With the Internal Revenue Service (IRS) Data Retrieval Tool, a tool that allows student loan borrowers to automatically upload tax information to the Free Application for Federal Student Aid (FAFSA), out of action, federal lawmakers are calling on Education Secretary Betsy DeVos to fill the gap with alternatives.
Members of the Senate Health, Education, Labor and Pensions Committee and the House Committee on Education and the Workforce penned a letter to DeVos earlier this week urging her to alert student loan borrowers, parents, and college bound students that the IRS Data Retrieval Tool is unavailable in the online FAFSA application. The letter continued on to assert the need for providing guidance to borrowers who are completing their applications without the tool.
The lawmakers are calling on the Education Department to engage in a number of steps to deal with the situation. For starters, it wants the Department of Education to provide “prominent” notice, guidance, and alternatives on its websites and social media platforms. These politicians also want the Department of Education to consider accepting signed copies of tax returns from those who were already affected by the absence of the tool. Additionally, the letter called for the Department’s customer service centers to be staffed with enough representatives to handle the deluge of calls because of the issue.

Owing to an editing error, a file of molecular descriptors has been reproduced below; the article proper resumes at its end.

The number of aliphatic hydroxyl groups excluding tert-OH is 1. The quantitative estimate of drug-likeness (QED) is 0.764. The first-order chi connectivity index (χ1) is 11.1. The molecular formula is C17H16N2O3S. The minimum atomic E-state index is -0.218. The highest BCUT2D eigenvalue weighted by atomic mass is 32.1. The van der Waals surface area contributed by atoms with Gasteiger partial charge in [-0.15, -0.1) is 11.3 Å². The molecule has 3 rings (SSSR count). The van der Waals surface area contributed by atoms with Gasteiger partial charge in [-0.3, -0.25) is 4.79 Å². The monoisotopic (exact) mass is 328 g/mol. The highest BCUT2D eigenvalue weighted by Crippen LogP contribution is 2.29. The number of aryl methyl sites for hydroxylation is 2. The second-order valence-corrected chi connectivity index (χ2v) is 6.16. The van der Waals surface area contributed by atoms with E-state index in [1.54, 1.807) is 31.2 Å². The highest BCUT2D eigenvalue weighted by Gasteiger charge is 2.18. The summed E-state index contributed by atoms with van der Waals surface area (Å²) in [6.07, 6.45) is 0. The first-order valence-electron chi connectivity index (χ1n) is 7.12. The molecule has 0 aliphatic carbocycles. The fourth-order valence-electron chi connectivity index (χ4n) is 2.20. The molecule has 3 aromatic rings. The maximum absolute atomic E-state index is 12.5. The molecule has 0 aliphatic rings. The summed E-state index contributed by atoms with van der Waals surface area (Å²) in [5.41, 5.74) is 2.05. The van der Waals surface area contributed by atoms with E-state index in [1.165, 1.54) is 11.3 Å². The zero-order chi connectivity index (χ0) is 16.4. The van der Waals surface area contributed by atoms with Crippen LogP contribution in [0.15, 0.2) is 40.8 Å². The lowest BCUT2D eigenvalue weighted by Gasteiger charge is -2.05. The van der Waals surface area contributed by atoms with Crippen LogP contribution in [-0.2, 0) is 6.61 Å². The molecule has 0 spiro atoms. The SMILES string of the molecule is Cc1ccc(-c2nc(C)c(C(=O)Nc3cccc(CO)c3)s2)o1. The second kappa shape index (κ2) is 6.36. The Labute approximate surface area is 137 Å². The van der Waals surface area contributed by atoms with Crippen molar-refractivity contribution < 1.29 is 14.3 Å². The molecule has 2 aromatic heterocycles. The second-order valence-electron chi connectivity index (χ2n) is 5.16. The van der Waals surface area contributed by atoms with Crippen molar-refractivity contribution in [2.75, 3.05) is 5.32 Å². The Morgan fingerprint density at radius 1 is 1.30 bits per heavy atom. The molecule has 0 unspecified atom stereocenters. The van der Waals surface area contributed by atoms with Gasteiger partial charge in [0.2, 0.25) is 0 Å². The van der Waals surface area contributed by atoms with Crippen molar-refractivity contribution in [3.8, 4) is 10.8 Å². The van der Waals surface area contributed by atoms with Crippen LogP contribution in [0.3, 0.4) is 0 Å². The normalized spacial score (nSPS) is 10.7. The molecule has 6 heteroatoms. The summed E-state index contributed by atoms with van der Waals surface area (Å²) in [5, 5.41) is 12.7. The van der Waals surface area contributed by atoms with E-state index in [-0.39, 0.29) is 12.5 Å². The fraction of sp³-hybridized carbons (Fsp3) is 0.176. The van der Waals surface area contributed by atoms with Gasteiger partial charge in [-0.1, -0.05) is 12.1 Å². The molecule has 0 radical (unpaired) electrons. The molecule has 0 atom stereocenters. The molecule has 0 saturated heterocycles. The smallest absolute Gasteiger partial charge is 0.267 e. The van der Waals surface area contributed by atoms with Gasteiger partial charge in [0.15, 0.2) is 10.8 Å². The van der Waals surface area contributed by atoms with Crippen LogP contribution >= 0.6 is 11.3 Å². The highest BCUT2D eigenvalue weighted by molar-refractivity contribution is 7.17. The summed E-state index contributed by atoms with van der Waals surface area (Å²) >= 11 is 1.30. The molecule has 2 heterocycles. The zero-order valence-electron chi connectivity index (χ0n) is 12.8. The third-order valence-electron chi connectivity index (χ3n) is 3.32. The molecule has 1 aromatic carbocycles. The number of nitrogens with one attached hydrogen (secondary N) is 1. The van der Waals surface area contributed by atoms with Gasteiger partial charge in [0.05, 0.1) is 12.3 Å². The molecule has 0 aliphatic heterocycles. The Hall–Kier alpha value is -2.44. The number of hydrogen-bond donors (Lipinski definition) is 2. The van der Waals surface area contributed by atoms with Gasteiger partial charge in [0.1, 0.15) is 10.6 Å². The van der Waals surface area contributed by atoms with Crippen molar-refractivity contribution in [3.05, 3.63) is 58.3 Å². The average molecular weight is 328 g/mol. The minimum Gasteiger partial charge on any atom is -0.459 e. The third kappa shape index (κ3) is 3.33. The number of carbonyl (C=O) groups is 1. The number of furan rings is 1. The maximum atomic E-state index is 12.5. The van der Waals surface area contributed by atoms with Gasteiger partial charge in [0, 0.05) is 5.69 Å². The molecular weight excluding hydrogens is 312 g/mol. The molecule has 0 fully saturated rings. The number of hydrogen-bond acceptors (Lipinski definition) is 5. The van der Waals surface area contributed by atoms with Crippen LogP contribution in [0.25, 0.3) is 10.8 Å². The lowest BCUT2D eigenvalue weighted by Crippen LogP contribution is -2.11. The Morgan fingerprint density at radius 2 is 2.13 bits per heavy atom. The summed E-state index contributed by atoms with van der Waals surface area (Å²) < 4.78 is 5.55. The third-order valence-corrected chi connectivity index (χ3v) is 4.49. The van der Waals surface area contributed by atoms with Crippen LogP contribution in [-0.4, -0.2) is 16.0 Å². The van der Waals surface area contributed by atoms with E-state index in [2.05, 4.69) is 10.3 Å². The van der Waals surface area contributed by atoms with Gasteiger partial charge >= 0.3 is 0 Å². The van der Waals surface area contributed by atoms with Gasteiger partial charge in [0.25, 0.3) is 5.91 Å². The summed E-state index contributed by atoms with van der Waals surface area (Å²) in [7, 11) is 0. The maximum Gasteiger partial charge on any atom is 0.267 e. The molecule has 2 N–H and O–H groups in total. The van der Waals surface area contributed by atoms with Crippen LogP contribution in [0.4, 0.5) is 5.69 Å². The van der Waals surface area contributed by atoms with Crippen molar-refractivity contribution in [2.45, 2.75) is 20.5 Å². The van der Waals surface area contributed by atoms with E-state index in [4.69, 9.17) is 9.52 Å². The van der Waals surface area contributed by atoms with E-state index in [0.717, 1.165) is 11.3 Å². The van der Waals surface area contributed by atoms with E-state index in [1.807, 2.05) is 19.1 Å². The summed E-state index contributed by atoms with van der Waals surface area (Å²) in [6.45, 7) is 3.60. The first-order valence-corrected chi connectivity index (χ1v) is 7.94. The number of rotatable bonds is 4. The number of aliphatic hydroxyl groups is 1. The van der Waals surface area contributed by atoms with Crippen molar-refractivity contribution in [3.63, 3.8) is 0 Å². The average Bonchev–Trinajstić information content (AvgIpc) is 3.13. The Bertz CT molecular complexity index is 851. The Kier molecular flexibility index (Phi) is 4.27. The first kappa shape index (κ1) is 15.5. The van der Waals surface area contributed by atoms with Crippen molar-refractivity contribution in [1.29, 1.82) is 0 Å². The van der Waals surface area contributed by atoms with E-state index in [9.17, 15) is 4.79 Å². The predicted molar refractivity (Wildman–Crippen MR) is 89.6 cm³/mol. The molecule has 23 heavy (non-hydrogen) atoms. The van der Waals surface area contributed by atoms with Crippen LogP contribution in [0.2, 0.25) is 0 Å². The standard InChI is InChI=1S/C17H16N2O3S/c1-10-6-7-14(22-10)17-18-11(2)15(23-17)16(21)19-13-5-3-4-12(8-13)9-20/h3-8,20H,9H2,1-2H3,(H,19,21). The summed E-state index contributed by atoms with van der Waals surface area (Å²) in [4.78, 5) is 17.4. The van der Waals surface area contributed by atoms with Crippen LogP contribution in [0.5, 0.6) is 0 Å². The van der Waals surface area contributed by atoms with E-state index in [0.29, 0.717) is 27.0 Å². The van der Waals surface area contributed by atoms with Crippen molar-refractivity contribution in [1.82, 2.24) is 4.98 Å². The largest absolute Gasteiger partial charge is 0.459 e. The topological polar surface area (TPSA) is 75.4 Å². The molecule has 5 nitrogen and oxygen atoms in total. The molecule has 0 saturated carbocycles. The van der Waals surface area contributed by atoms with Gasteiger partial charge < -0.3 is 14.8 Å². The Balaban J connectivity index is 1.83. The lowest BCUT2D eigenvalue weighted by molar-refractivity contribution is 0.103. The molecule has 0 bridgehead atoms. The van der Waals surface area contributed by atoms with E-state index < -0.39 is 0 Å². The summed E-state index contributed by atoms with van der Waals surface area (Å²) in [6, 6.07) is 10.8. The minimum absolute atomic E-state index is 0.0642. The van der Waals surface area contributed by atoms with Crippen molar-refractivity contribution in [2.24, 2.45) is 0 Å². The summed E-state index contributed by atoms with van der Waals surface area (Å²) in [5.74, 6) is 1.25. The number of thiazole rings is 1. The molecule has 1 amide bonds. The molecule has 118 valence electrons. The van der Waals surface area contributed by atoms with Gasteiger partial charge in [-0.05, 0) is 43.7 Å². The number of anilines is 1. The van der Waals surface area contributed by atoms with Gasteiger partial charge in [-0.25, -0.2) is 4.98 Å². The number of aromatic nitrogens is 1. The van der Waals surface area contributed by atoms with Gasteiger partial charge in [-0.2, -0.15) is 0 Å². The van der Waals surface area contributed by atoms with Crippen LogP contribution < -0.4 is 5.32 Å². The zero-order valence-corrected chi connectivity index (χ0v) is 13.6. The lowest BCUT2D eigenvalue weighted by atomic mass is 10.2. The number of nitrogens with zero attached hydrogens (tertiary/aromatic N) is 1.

“The DRT allows for the more efficient and accurate transfer of federal tax return information electronically, which in turn enables students, families and borrowers to complete these processes more easily,” the lawmakers wrote in the letter. “The absence of the DRT could also delay students’ federal, state, and institutional financial aid and loan repayment assistance.”
Earlier this month, the Department of Education and Internal Revenue Service took down the tool due to data security concerns. The IRS said it was a precautionary move over worries that hackers could steal sensitive personal information. The IRS and Department of Education did not give a time frame for when the tool will be back online, but it did mention the possibility of a several week delay.
The problem with the IRS Data Retrieval Tool for FAFSA comes at a time when the deadline to complete the application is looming in multiple states; in fact, it already passed in other states, potentially hurting countless students.
Take Texas for one example. The deadline to fill out FAFSA was March 15. Rep. Lloyd Doggett called on the Department of Education to make the tool workable again before his state’s deadline passed. He warned that if it remains offline, then millions in student financial aid could “go unclaimed.” Unfortunately, his calls went unheeded.
Author: Andrew Rombach
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